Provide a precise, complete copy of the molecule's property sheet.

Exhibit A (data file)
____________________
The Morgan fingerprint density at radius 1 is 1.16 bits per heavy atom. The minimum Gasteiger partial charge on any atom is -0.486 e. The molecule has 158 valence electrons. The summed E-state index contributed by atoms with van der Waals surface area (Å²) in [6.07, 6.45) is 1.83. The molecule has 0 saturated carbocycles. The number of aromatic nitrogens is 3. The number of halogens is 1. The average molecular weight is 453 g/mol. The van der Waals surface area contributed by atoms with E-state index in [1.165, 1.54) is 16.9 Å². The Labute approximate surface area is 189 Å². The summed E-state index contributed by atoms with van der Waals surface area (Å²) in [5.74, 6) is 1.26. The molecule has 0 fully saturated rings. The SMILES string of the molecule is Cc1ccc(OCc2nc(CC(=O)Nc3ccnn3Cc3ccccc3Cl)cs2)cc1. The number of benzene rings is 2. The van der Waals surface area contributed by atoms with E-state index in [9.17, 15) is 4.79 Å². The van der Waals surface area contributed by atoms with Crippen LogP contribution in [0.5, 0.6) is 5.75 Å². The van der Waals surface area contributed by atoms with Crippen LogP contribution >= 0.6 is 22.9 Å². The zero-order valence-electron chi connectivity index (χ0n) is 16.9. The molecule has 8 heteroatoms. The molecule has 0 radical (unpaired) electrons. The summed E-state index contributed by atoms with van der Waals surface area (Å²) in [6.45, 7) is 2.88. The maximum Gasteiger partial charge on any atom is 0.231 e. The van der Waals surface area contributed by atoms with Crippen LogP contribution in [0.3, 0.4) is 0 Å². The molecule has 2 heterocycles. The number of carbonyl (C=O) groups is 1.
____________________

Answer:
The Morgan fingerprint density at radius 1 is 1.16 bits per heavy atom. The minimum Gasteiger partial charge on any atom is -0.486 e. The molecule has 158 valence electrons. The summed E-state index contributed by atoms with van der Waals surface area (Å²) in [6.07, 6.45) is 1.83. The molecule has 0 saturated carbocycles. The number of aromatic nitrogens is 3. The number of halogens is 1. The average molecular weight is 453 g/mol. The van der Waals surface area contributed by atoms with E-state index in [1.165, 1.54) is 16.9 Å². The Labute approximate surface area is 189 Å². The summed E-state index contributed by atoms with van der Waals surface area (Å²) in [5.74, 6) is 1.26. The molecule has 0 fully saturated rings. The SMILES string of the molecule is Cc1ccc(OCc2nc(CC(=O)Nc3ccnn3Cc3ccccc3Cl)cs2)cc1. The number of benzene rings is 2. The van der Waals surface area contributed by atoms with E-state index in [9.17, 15) is 4.79 Å². The van der Waals surface area contributed by atoms with Crippen LogP contribution in [0.5, 0.6) is 5.75 Å². The van der Waals surface area contributed by atoms with Crippen LogP contribution >= 0.6 is 22.9 Å². The zero-order valence-electron chi connectivity index (χ0n) is 16.9. The molecule has 8 heteroatoms. The molecule has 0 radical (unpaired) electrons. The summed E-state index contributed by atoms with van der Waals surface area (Å²) in [6.45, 7) is 2.88. The maximum Gasteiger partial charge on any atom is 0.231 e. The van der Waals surface area contributed by atoms with Crippen LogP contribution in [0.3, 0.4) is 0 Å². The molecule has 2 heterocycles. The number of carbonyl (C=O) groups is 1.